Here the “twitterverse” has been markedly more limited. Less than 10 people seem to be regularly tweeting about the conference. For those who don’t know- it’s possible to have a conversation on twitter by including a hashtag (denoted by the # sign) in your tweet. Then, when you click on the hashtag- you see everyone who is talking about that subject. In this case the hashtag was #TropMed2013 so a sample tweet might be “Now we can protect kids from Japanese Encephalitis. This year a JE vaccine safe for children was rolled out #TropMed2013”

I ended up meeting a bunch of like minded people during these conversations and we got to meet in person and talk about global health and science and reporting.

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The other highlight was a panel entitled “Global Health and the Media: From Shoe-Leather Reporting to Television to Twitter” that was moderated by the amazing Dr. Michele Barry– one of the heads of my fellowship and an amazing mentor. On the panel were Donald McNeil (NYT global health reporter), Michaeleen Doucleff (NPR global health producer/reporter), Emily Judum (from Global Post) and Penny Duckham (from Kaiser Family Foundation).

The whole panel was fantastic. I won’t rehash everything but there were a few key highlights:  McNeil started off talking about his experience reporting on polio in Pakistan and how he did a story regarding how vaccinators were being killed. His experience reflected deep, old fashioned  investigative reporting and it was riveting. Ducleff spoke mostly about social media and she was incredibly optimistic (not something you get a lot of in the journalism world): “it’s easier than ever for scientists to be published” she told the crowd. Clearly there are no excuses why scientists (including doctors) shouldn’t be communicating their work to the public.

The night ended with a real treat for me: dinner with the whole panel. I got to hear about McNeil’s experience with the CIA, the work that the Kaiser Foundation is doing with the ACA, what it’s like to work at NPR. We talked about pay structure for journalism and what journalists owe their sources in terms of anonymity. I was honored and happy to be included in the conversation.

Not only that- but tomorrow there is a panel on tropical dermatology. Pretty sure they designed this conference just for me. In the meantime, text me if you want live updates on parasitic worms!

Learning to tell their stories: visit to a leprosy colony

ImageIn addition to my work at the WHO I have been trying to hone my journalistic skills. At this point, that means doing what I do best: talk with people. Rickshaw drivers, my colleagues, fellow train passengers, chai wallahs, doctors…anyone and everyone. I spent an entire 2 hour car ride this weekend discussing bribes and corruption in the healthcare system with our driver. Today I stopped someone for directions…and spent 15 minutes talking about healthy eating choices at universities. It’s great. Instead of just being a really friendly chatterbox I can now blame my verboseness on “journalism.”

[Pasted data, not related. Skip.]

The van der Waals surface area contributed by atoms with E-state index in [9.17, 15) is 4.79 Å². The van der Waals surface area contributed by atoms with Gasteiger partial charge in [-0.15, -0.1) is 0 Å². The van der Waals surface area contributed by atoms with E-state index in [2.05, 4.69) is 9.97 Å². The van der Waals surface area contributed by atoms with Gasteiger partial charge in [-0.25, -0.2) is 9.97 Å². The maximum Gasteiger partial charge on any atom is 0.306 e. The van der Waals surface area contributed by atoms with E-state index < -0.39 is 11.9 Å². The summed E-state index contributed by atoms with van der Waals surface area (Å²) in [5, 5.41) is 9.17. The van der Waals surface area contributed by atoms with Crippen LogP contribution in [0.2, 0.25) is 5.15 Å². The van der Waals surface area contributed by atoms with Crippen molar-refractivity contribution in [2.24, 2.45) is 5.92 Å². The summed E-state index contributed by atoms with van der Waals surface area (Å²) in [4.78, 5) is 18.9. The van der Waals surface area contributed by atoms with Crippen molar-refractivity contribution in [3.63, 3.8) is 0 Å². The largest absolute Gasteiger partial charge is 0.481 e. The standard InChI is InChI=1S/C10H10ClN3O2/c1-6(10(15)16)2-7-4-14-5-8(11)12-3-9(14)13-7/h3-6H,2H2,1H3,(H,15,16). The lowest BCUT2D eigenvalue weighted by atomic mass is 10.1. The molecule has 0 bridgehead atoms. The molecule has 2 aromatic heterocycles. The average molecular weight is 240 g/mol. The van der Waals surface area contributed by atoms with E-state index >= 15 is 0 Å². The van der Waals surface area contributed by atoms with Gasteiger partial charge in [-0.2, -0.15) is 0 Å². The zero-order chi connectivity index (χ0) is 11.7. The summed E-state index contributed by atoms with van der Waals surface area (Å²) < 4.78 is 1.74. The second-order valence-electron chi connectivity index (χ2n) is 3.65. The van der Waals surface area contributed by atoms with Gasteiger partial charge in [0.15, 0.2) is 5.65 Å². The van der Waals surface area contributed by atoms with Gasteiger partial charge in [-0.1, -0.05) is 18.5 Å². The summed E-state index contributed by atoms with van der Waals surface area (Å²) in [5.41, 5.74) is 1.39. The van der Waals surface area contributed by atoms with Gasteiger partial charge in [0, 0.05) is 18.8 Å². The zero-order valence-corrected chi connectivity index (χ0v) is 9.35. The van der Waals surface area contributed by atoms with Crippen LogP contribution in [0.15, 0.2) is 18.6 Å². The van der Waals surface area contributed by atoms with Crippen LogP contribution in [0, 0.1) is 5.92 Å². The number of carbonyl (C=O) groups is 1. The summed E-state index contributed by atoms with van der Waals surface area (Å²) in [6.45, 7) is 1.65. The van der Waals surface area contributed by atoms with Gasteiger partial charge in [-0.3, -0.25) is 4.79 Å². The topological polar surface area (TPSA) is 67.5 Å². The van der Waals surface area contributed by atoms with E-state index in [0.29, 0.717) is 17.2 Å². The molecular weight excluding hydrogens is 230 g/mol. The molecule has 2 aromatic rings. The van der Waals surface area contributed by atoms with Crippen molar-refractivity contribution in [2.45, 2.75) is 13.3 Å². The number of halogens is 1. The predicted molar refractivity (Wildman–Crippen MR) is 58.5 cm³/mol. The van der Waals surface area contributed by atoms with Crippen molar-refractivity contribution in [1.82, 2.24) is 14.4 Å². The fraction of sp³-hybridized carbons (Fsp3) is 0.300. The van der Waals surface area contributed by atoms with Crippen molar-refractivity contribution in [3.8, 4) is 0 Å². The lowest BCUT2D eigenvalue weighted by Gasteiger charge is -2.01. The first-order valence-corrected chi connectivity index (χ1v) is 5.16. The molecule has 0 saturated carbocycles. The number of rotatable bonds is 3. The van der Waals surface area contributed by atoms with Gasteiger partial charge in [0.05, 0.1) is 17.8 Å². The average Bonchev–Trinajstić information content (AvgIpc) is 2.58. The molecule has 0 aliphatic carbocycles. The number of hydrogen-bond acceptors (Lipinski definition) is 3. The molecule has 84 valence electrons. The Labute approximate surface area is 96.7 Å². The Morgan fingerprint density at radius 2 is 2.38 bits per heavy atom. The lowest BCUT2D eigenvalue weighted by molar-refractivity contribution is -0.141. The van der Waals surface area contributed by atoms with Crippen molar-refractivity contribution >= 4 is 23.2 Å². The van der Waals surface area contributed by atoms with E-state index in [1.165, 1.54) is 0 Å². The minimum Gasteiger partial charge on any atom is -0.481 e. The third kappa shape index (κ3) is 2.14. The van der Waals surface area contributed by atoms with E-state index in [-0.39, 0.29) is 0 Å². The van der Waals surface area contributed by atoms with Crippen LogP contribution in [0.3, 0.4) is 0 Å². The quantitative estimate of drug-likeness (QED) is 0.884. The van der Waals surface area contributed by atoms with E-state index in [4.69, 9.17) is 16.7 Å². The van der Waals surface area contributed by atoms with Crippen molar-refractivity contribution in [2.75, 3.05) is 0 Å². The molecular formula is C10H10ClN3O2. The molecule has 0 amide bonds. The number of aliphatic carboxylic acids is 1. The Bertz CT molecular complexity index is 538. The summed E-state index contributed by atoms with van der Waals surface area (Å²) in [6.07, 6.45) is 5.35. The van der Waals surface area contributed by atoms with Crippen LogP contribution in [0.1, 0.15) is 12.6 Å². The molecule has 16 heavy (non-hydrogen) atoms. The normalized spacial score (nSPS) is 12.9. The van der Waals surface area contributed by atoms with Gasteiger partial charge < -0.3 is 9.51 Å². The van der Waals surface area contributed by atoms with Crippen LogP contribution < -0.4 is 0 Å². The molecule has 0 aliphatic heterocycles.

In service of this, I headed out on assignment last week. I’m going to be writing a few stories for an Indian newspaper called The Hindu. My first article? Leprosy of course. I almost laughed when they told me- I feel like I’m finding a niche. In search of a new angle I met up with Meeta, a photographer for the paper who served as my translator, and the two of us went to a nearby leprosy colony. (note: because leprosy is fully curable with antibiotics, people who live in these colonies are usually persons who had the disease in the past- and may have suffered consequent deformities- and their families.)

We walked from home to home and finally found someone who spoke Hindi (as opposed to a more regional dialect). I don’t want to spoil my story but we found an incredibly kind, interesting, articulate gentleman. He welcomed us into his home and spoke with me for more than an hour. I was captivated. During the interview a rat crawled over his wife, it was hot, and I was tired from a full day at work beforehand. But I could have stayed there all day. I was struck by his story and his quiet insistence that leprosy-affected persons deserved the dignity of work, no matter how humble the job.

IMG_4275While Meeta set up her photos I was led around the colony by an impromptu volunteer tour guide- an older gentleman who spoke no English but insisted on taking me to every dwelling and had me take pictures of everyone, young and old. When he wanted to get my attention he would call my “name”…”eeeleee” and (Hayley is hard to pronounce in Hindi) and off we would go. When the “tour” was over he brought me to his home/small shop, insisted on giving me tea and a coke and refused any and all forms of payment. Remember: I was a complete stranger, coming into their community, asking them deeply personal questions and offering nothing in return. I couldn’t even communicate without my translator, relying instead on the universal currency of pointing, gestures and smiles.

By now I should be used to this amazing generosity. During the International Leprosy Summit in Thailand I met Mr. V Narsappa, the chairman of a national advocacy group for leprosy affected persons.  He was diagnosed with leprosy at age 9 and was kicked out of his house at that time. He too spent hours talking with me about his experiences. At the end he asked only one thing of me: “write something that will help people affected by leprosy.” His injunction is one that I take seriously and it reminds me that be it medicine, journalism or public health…with great privilege comes great responsibility.

The generosity of my impromptu tour guide, the gentleman I interviewed, the leprosy patients I met at the hospital last month is so intense and humbling. They make me want to be a better person- more generous, more optimistic, more hospitable. In the meantime, however, I will just try to take advantage of this incredible fellowship so I can learn to tell their stories.